Rev. Jesse Jackson moves into Harold Ickes Homes

Residents: We're fed up with police harassment

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By DELORES McCAIN

Tenants at the Harold Ickes housing complex, 2300 S. State St., have complained for years about police harassment. Residents have claimed that family and friends have been arrested and/or harassed on an ongoing basis. Last week a group of residents decided to videotape what had been happening to them, and Channel 5 investigative reporter Renee Ferguson aired the tape. Residents say the tape allegedly shows Chicago police officers strip searching young African-American men, pulling their pants down as children walk by.

The tenants said they were fed up with police actions, and since the airing of the video top brass from the Chicago Police Department have made some significant changes. Allegations of misconduct have led to a class-action lawsuit filed by tenants, who say innocent individuals are being arrested along with those who are guilty.

Rev. Jesse Jackson, a South Side resident, had said he wanted to bring attention to what was happening. On Tuesday, Oct. 9, Jackson along with West Side ministers Rev. Gregory Livingston, Rev. Ira Acree and other community leaders moved into the Harold Ickes Homes for the evening to highlight the problems tenants are having.

Jackson held an outdoor press conference prior to passing out bags of food to residents. During the press conference, a question was posed to Jackson if this was a "stunt."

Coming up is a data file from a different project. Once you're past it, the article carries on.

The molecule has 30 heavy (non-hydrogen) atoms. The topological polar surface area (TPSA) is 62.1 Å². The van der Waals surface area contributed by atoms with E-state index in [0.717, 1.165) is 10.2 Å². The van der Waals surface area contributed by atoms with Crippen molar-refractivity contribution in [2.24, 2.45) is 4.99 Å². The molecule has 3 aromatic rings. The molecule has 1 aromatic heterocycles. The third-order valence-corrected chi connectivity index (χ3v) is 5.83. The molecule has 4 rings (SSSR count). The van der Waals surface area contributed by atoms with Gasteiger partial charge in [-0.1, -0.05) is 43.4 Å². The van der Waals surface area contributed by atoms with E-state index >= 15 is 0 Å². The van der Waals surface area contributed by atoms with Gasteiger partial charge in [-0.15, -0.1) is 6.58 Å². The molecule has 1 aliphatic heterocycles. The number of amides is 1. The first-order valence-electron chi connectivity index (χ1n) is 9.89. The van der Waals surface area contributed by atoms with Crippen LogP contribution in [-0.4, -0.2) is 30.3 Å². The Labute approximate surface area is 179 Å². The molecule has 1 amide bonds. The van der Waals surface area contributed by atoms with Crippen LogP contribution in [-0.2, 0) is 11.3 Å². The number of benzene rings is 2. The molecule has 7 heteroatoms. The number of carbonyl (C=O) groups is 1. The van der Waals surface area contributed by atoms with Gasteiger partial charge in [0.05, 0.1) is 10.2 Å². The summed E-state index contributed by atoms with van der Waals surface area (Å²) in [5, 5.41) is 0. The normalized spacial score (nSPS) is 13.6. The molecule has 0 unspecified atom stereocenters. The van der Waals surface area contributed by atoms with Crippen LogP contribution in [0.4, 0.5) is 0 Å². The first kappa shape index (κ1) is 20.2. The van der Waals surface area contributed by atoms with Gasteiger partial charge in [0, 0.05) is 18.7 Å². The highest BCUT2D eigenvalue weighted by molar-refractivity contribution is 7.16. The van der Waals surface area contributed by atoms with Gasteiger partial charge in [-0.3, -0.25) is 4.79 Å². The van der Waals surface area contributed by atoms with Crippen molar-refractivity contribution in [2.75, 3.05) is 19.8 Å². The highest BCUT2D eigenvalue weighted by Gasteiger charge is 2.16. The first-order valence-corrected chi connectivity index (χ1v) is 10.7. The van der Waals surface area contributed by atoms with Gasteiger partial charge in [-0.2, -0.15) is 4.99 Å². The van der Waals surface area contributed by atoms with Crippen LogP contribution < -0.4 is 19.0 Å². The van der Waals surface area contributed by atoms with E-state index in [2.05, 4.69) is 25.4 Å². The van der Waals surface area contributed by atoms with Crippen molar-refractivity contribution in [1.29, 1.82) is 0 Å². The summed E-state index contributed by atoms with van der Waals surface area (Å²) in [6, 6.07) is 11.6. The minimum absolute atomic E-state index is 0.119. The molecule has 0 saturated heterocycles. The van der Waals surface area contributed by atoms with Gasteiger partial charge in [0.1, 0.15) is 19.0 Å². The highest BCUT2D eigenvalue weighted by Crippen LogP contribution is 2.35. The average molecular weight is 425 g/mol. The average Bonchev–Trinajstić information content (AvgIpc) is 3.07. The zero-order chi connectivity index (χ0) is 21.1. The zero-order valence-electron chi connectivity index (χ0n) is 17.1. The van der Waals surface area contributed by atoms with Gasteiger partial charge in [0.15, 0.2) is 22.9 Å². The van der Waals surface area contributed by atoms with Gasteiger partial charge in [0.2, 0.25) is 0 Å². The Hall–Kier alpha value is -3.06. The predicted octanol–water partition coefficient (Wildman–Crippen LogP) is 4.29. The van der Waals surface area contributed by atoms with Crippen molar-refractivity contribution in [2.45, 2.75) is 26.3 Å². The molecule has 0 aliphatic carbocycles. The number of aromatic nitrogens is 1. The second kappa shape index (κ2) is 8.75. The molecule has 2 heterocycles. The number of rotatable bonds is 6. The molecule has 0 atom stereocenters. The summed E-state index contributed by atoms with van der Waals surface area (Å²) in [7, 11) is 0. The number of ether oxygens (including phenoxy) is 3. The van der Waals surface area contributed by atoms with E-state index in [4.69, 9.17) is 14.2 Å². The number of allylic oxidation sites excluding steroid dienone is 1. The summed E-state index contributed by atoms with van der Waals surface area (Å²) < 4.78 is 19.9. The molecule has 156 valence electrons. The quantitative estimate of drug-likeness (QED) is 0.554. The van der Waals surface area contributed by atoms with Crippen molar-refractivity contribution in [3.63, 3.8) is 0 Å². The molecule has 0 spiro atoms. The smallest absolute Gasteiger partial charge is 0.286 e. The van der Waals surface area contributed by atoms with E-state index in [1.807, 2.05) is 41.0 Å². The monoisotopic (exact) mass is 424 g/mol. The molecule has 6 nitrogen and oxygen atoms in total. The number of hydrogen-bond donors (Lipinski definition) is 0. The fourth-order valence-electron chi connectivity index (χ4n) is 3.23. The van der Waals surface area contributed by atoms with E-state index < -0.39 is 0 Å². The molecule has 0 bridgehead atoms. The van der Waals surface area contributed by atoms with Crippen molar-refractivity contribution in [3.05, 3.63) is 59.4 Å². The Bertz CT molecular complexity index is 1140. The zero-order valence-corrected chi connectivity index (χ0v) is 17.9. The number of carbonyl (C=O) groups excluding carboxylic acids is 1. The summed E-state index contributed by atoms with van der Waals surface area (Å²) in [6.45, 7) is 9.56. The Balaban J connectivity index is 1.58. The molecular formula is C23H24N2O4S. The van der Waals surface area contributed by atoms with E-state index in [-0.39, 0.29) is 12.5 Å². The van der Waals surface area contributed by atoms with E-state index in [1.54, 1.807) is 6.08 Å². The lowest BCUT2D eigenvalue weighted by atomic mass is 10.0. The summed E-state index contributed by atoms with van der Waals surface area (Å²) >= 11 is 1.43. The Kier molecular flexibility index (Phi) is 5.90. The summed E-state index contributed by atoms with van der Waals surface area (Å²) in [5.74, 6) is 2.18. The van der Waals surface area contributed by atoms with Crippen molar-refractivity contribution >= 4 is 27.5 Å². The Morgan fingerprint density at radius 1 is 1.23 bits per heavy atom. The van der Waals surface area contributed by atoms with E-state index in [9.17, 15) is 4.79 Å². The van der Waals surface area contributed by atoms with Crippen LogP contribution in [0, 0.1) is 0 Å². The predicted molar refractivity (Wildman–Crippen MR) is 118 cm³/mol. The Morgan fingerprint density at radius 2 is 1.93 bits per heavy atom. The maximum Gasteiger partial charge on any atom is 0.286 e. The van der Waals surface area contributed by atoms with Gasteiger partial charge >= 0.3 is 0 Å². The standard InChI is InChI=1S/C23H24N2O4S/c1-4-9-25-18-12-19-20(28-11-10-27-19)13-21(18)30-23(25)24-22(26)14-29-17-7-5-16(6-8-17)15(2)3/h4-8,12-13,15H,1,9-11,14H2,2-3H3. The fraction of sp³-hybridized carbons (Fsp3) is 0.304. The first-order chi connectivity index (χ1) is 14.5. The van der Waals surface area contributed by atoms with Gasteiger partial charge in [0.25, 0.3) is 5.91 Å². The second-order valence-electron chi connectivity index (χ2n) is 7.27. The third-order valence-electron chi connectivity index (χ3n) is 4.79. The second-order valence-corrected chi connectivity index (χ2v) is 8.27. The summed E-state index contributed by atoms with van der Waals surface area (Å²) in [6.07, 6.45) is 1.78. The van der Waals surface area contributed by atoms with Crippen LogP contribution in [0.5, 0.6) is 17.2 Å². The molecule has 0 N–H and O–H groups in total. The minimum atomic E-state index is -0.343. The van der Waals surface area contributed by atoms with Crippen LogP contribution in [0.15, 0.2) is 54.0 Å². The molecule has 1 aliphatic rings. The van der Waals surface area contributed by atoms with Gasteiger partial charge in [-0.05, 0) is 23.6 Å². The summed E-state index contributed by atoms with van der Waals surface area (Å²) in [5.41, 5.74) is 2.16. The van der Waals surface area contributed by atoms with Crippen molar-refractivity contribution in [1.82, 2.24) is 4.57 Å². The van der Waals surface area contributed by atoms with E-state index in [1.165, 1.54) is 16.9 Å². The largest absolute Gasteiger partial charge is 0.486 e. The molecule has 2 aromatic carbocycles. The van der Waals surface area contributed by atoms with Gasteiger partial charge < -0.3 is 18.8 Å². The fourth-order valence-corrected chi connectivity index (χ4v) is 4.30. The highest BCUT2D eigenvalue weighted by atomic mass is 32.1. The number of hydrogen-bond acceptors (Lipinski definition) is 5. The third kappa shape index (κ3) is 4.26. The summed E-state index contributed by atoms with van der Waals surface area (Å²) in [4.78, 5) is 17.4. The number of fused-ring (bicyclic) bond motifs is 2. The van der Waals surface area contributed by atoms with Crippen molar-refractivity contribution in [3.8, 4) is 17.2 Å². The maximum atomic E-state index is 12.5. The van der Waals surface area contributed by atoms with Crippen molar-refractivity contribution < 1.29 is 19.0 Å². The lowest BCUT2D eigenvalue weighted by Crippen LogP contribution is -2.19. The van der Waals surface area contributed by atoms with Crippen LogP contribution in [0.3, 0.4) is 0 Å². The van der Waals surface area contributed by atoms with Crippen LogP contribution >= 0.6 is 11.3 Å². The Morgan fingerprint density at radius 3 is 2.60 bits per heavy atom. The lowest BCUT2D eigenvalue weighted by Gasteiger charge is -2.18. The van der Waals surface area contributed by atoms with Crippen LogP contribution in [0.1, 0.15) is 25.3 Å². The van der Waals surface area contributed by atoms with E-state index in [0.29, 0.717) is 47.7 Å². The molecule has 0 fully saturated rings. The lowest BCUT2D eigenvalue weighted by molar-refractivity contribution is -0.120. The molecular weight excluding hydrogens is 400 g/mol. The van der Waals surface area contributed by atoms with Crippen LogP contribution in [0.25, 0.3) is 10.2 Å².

Jackson replied, "It is a stunt to get your attention. Of course, we are dramatizing the problem. The last night on earth of Jesus the Christ, he stayed with Simon the leper. It was not a stunt; it was an act of morality.

"I choose to stay here to put focus on the families who stay. We choose to have ministers stay here. Dr. King didn't go to Memphis because he was a garbage worker, but because he cared. He didn't do the Montgomery bus boycott to ride the bus; he had a car. He did the boycott because he cared. I'm here because I care, and these ministers are here because they care. We have already galvanized services. Last week we met with Congressman Danny Davis and others. This is a concerted action to address all of these problems."

A reporter from the Austin Weekly News asked Jackson if he had ever used this type of event to highlight the plight of those living in public housing.

"This is not the first time I've stayed in the housing project," said Jackson. "Number one, I grew up in a housing project. The reason I knew I could live in the White House is because it was public housing, so I've always had a good sense of public housing. [President George W.] Bush lives in public housing too. He just has maids and cooks and security.

"When I ran for president, I stayed in people's homes at night. I wanted to force the national press to focus on poverty, illiteracy, disease, peace in the Middle East, freeing [South African political prisoner Nelson] Mandela and saving the children. I thought the best way I could make an impact in 1984-88 was to stay in the homes of poor people. I stayed in a different home every night. Very seldom did I stay in hotel rooms, because I thought we could not be effective unless we penetrated those at the base."

Tuesday night, Jackson stayed with Mrs. Bernice Sanders whom he had helped obtain an apartment over 30 years ago.

Also on Oct. 9, the Chicago Police Department announced the disbanding of its controversial Special Operations Section because of ongoing scandals.

The Ickes Homes were named after Harold L. Ickes, who was Secretary of the Interior under President Franklin D. Roosevelt.

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